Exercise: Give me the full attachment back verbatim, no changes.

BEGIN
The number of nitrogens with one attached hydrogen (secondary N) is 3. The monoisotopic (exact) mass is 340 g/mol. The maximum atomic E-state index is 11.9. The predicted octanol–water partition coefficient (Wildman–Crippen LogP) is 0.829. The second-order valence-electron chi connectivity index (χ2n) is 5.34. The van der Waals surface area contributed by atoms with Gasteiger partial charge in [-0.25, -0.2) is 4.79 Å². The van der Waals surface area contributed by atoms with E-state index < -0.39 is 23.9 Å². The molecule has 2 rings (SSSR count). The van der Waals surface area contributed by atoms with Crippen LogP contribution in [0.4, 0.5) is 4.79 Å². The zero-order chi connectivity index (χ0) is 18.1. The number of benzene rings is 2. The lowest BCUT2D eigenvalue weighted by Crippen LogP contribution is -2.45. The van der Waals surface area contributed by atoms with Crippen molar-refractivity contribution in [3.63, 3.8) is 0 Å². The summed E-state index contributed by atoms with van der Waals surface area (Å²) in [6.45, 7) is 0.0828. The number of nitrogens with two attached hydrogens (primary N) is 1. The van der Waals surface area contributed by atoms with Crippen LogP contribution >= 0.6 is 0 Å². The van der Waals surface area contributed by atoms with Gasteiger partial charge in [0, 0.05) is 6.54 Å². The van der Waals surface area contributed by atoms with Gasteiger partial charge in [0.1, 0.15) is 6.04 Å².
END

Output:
The number of nitrogens with one attached hydrogen (secondary N) is 3. The monoisotopic (exact) mass is 340 g/mol. The maximum atomic E-state index is 11.9. The predicted octanol–water partition coefficient (Wildman–Crippen LogP) is 0.829. The second-order valence-electron chi connectivity index (χ2n) is 5.34. The van der Waals surface area contributed by atoms with Gasteiger partial charge in [-0.25, -0.2) is 4.79 Å². The van der Waals surface area contributed by atoms with E-state index < -0.39 is 23.9 Å². The molecule has 2 rings (SSSR count). The van der Waals surface area contributed by atoms with Crippen LogP contribution in [0.4, 0.5) is 4.79 Å². The zero-order chi connectivity index (χ0) is 18.1. The number of benzene rings is 2. The lowest BCUT2D eigenvalue weighted by Crippen LogP contribution is -2.45. The van der Waals surface area contributed by atoms with Crippen molar-refractivity contribution in [3.63, 3.8) is 0 Å². The summed E-state index contributed by atoms with van der Waals surface area (Å²) in [6.45, 7) is 0.0828. The number of nitrogens with two attached hydrogens (primary N) is 1. The van der Waals surface area contributed by atoms with Crippen LogP contribution >= 0.6 is 0 Å². The van der Waals surface area contributed by atoms with Gasteiger partial charge in [0, 0.05) is 6.54 Å². The van der Waals surface area contributed by atoms with Gasteiger partial charge in [0.1, 0.15) is 6.04 Å².